Crossrail

What will the impact of Crossrail be on the physical environment of London?

  • 9 Feb 2017

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As far as infrastructure projects go, few if any in recent memory have been as ambitious as the Crossrail development.

Aiming to provide more than 1.5 million people with just a 45 minute commute to the heart of London via the all-new ‘Elizabeth’ line, Crossrail will extend the capital’s public transport network eastwards into Essex, and westwards towards Reading and Heathrow. 

Scheduled to open in part next year in 2018 and fully in 2019, the £14.8 billion given over to the scheme has been earmarked for spending on ’42 kilometres of tunnels, 10 new stations, improvements to 30 more and upgrades to existing rail infrastructure’.

On the surface (or in this case under it), that all sounds pretty great. Investment in infrastructure is conducive to greater efficiency for people on the go, and will no doubt do wonders for the local economies situated near to the new stations born out of Crossrail’s development. But what could the environmental impact be?

First things first, it should be noted that Crossrail has always been constructed with environmental sustainability in mind, as their website points out within its own dedicated section. However whilst the plans may have sought to minimise the disruption on the environment, a project of such magnitude is always going to have some repercussions.

Most significantly, could be the fact that to clear the way for the Elizabeth line, approximately 26 miles of tunnels had to be excavated. Running under the centre of London, Crossrail may possibly have an effect on the buildings above that could be felt tomorrow, or never at all. 

By tunnelling in some places close to water-bearing soil, the constant vibration of trains could perhaps disrupt this level of the underground and trigger instability up above. In turn, those structures on top of these instabilities could find their foundations compromised.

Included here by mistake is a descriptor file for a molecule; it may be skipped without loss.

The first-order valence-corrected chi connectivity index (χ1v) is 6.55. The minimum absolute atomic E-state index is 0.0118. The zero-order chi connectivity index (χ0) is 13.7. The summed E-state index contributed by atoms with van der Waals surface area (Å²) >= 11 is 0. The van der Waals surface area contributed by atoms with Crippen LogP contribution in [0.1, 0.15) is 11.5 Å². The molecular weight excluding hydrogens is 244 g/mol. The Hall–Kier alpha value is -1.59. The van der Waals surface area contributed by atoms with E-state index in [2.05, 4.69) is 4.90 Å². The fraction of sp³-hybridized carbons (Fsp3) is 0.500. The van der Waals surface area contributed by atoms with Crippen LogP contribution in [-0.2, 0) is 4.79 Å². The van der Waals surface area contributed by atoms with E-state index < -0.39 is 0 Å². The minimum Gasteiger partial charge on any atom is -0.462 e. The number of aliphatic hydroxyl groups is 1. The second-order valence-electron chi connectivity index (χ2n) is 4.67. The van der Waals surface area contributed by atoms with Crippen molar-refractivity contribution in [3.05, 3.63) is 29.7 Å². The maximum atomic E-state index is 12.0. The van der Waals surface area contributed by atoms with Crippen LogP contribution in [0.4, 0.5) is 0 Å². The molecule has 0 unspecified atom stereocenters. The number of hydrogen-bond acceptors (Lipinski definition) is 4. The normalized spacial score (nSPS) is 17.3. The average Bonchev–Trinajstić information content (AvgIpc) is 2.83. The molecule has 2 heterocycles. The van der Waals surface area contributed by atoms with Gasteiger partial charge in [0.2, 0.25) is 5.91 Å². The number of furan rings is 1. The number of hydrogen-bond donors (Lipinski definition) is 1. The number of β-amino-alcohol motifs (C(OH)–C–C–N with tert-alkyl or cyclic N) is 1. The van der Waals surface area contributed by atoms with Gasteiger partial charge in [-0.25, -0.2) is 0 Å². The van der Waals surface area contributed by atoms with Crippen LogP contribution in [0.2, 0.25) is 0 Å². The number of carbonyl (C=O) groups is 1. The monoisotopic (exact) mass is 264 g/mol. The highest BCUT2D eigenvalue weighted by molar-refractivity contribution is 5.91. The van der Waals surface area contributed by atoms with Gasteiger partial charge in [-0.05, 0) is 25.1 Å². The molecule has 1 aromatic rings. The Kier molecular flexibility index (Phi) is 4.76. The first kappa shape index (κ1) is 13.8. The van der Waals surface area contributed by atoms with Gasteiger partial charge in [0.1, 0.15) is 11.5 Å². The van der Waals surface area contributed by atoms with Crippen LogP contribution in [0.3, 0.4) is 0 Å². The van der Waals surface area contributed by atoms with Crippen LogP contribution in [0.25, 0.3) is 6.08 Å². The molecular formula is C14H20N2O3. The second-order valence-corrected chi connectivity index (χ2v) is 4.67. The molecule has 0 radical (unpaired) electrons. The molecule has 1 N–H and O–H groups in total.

Unlike cities such as Tokyo or Los Angeles which require every building to be specially designed to cope in the event of a natural disaster, London has no such regulations. 

Many of the more historic buildings in particular whilst often strengthened via modern building techniques could still be at risk to unheralded geographic changes, and no amount of planning can cover every possible eventuality.

A second impact can be seen within communities across the Crossrail route, as around 100 complaints a year have flooded in to protest the construction needed to get the line in place. 

Just to move a single water pipe out of the way of the tunnel at Royal Victoria Dock proved to be a mammoth undertaking, and with no compensation for local residents. 

Whilst such a disruption could perhaps be waved away as a one-time predicament, it is indicative of the issues that will no doubt arise when it comes to maintaining the line. 

Whilst upkeep works to the Underground can be carried out far below the surface, the Overground section requires a more intrusive touch. 

For the segments of Crossrail within densely populated areas, maintenance could be a highly intrusive issue, both physically and in terms of lights and noise at inopportune times of the day. 

There is no real way around this issue, which could have a further knock-on effect on property prices and land values should they be labelled as sites of frequent disruption. 

Yet overall, it is evident that despite some potential cause for concern down the line, this is an inevitable factor of living within any city. 

Infrastructure always has to be updated at some point in its lifespan, and we should be thankful that such a large a project has such extensive Government oversight that will address even the most unlikely of consequences. 

The benefits of Crossrail overall to local areas will outweigh any bouts of disruption, and hopefully will provide a new lease of life all along the Crossrail route. 

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